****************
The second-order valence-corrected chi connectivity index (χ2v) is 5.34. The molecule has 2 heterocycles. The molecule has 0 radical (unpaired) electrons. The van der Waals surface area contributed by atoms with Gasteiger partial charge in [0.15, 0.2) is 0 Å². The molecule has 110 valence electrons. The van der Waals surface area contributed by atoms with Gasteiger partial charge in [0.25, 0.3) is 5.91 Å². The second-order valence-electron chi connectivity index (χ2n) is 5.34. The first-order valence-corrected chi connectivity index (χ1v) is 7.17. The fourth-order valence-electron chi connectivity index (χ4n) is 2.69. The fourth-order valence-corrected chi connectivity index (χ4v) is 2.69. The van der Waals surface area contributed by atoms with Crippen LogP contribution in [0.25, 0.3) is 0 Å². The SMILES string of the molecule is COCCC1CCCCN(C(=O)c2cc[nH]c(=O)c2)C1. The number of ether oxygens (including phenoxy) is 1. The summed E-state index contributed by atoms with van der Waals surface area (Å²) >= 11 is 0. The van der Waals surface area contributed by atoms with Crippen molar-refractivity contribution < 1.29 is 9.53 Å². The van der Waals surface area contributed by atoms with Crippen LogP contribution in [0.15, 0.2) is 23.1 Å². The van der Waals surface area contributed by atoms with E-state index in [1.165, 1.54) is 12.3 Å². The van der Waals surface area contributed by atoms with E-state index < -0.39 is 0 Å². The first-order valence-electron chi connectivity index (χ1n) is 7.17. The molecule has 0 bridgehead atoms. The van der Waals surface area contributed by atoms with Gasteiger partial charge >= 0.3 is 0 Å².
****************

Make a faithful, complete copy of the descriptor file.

The second-order valence-corrected chi connectivity index (χ2v) is 5.34. The molecule has 2 heterocycles. The molecule has 0 radical (unpaired) electrons. The van der Waals surface area contributed by atoms with Gasteiger partial charge in [0.15, 0.2) is 0 Å². The molecule has 110 valence electrons. The van der Waals surface area contributed by atoms with Gasteiger partial charge in [0.25, 0.3) is 5.91 Å². The second-order valence-electron chi connectivity index (χ2n) is 5.34. The first-order valence-corrected chi connectivity index (χ1v) is 7.17. The fourth-order valence-electron chi connectivity index (χ4n) is 2.69. The fourth-order valence-corrected chi connectivity index (χ4v) is 2.69. The van der Waals surface area contributed by atoms with Crippen LogP contribution in [0.25, 0.3) is 0 Å². The SMILES string of the molecule is COCCC1CCCCN(C(=O)c2cc[nH]c(=O)c2)C1. The number of ether oxygens (including phenoxy) is 1. The summed E-state index contributed by atoms with van der Waals surface area (Å²) >= 11 is 0. The van der Waals surface area contributed by atoms with Crippen molar-refractivity contribution < 1.29 is 9.53 Å². The van der Waals surface area contributed by atoms with Crippen LogP contribution in [0.15, 0.2) is 23.1 Å². The van der Waals surface area contributed by atoms with E-state index in [1.165, 1.54) is 12.3 Å². The van der Waals surface area contributed by atoms with E-state index < -0.39 is 0 Å². The first-order valence-electron chi connectivity index (χ1n) is 7.17. The molecule has 0 bridgehead atoms. The van der Waals surface area contributed by atoms with Gasteiger partial charge >= 0.3 is 0 Å².